Theo Epstein doesn’t think it’s time for the Boston Red Sox to become sellers.
Epstein, the former general manager of the Red Sox now serving as the Chicago Cubs’ president of baseball operations, has faith in his former club to stay competitive this season despite a tumultuous first half.
“(Selling pieces) would be a tough thing to do at any point, because the reality of it would mean it would have been a disappointing season up until that point,” Epstein said Monday on WEEI’s “Dennis & Callahan.” “I don’t think they’re there. If you look at the American League East, nobody is running away with the division. … It’s wide open and there’s still a lot of talent in Boston.”
Current Red Sox GM Ben Cherington indicated over the weekend in New York that his focus remains on improving Boston for 2014. Cherington acknowledged that things could change before the July 31 trade deadline, though, and Epstein finds that open-mindedness to be one of his former co-worker’s strengths.
“(Selling) would be an incredibly hard thing to do, but I think one of Ben’s strengths is realism,” Epstein said. “ … I doubt it ever gets to that point — I hope it doesn’t — but no matter the situation, I think Ben will take a very pragmatic approach and do the right thing for the club and for the fans and the big picture.”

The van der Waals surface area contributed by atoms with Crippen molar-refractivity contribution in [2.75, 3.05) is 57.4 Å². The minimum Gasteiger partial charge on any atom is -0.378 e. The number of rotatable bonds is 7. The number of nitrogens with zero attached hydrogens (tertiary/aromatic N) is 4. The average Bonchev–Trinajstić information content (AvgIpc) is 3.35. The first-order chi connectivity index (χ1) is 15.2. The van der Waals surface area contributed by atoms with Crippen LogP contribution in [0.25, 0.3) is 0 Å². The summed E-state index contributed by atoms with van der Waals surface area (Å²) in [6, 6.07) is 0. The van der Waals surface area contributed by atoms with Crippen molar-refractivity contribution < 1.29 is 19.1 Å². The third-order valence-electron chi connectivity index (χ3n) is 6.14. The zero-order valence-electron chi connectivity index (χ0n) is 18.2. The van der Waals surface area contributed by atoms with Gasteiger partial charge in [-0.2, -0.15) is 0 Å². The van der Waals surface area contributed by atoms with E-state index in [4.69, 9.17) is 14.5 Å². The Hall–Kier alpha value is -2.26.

Epstein, of course, helped the Red Sox win two World Series titles as GM before leaving for Chicago following Boston’s 2011 collapse. Cherington took the reins and immediately enjoyed success, winning a championship in just his second season at the helm in 2013.
The Cubs, who haven’t won a World Series since 1908, have yet to flourish under Epstein’s regime. Epstein thinks Chicago is on the cusp of big things, though, even if 2014 eventually becomes another lost season.
“Bigger picture, the talent level and the health of the (Cubs) organization is really coming around,” Epstein said. “ … We’re kind of in that mode where, in the next year or two, we’re set to explode as an organization.”
The Red Sox and Cubs are squaring off in a three-game series this week at Fenway Park. Boston entered the set with a 38-44 record, while Chicago arrived with a 34-46 mark.